Akath Kahani Prem ki takes a look at the times Kabir lived in, a time that is good five centuries away from us. It is a time that is seen through the imagination of those who chose to write about Kabir and whatever they could gather from his poetry. A lot of these lenses also belong to our times, where we imagine the society was similar in his times. We assume that everyone was poor forgetting that it was 19th CE that led us to the level of poverty where people died of hunger. We also assume that if people did not have access to modern luxuries, they were poor. This book taught me that to understand a poet’s work, it is equally important to understand his time and his surroundings.
I have been studying Kabir for many years now. He is the poet and saint; I most connect with. I have read many books on him besides his original works like his Bijak. Purushottam Agarwal is a reputed scholar on Kabir, so I had to read this book. I was expecting another interpretation of Kabir’s poetry, but what I received was a much wider canvas. He assumes that you know about Kabir’s works, at least the major themes of his work. He one by one picks the popular misconceptions surrounding life, time, and works of Kabir and demystifies them. I would take the liberty to say, I see the basic Baniya Buddhi flowing through his arguments.
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He demolishes the fact that Kabir belonged to a marginalized class because today we see weavers as a marginalized class. The author tells us that Kabir was a weaver and a trader who visited the markets to sell his cloth. He talks about his peer group, his Guru Bhais, and what they said about him. From various of their works and Kabir’s own works, he puts light on aspects that have not really been studied together. In the process, the book also introduced to me many works like ‘Anantdas ki Parichai’ that first wrote about Kabir and his works, good 70 years after he passed away.
I love what he says about the two popular versions of Indian Truth. People who think all problems in India came with the invaders think that we are not capable of creating any problems ourselves. Secondly, people with a very western mindset, think that we had all the problems till they arrived to solve them all. We are not capable of solving our own problems. The truth obviously lies in between – some problems always exist in any society. And every society is capable of solving its own problems. In fact, when viewed from the outside, the problems can seem very different. Or sometimes may come solely from the perception of the viewer.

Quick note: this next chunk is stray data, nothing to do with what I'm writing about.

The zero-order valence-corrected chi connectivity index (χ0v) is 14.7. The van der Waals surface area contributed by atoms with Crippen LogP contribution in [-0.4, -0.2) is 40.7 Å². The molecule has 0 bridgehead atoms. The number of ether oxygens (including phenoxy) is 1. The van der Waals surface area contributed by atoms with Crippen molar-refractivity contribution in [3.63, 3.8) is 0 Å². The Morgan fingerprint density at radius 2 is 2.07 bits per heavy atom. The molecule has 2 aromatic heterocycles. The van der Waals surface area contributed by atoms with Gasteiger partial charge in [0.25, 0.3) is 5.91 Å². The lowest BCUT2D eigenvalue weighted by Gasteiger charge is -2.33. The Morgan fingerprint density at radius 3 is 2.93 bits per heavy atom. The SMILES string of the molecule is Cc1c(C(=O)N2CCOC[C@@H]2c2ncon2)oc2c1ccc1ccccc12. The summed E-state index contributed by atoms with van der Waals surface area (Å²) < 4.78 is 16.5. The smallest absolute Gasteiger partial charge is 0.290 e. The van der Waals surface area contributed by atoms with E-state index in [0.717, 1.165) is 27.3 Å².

Read More – Kabir by Hazari Prasad Dwivedi
Lineage of Kabir’s tradition
The book looks at the lineage of Kabir’s tradition. This is the first time I learned that Kabir followed Shakta tradition for many years, before moving on to Nath Panthis and Sufis and finally choosing Naradi Bhakti as his path to pursue. In ‘Akath Kahani Prem Ki’, Purushottam Agrawal shows you the influences of these traditions in Kabir’s poetry to make his point. So, he experienced various paths before he said – Naradi Bhakti, Magan Sarira. In fact, he categorically says the Bhakti as defined by Narada, as there are many more Bhakti Sutras written by different sages. Both Narada and Kabir acknowledge and (in my opinion) respect the Vedas and knowledge therein, but they are not bound by it. They put Bhakti that comes with its dose of Karma and Gyan.
Read More – Kabira Khada Bazaar Mein by Bhisham Sahni
I have recently read the Narada Bhakti Sutras. Understanding the Bhakti as defined in it, helped me understand Kabir a lot better. I can see glimpses of his Bhakti Sutra in his Bani. But that is a topic for another day in my Kahat Kabir series.
The book also addresses topics like – if Kabir was literate or not? If he really abhorred Kashi or was he just trying to prove his point? Was he trying to start a new religion? Was he the bridge between Hindus and Muslims as the modern-day interpreters like to project him? Or, was he a saint or just a poet who wrote what he experienced? Did he look down upon women, then why did he take the form of a woman in his own poetry? I liked his comparison with women poet-saints like Mira Bai or Andal who never had to look down upon men to focus on their Bhakti.
Read More – Who is Kabir?
This was an immensely educating book for me. It not just taught a lot about Kabir but also a wide-angle through which one needs to see the works of a poet like Kabir. I am looking forward to other works by the author.
The book is not for beginners on Kabir. It expects you to know his poetry and some background at least. So keep that in mind when you pick it up.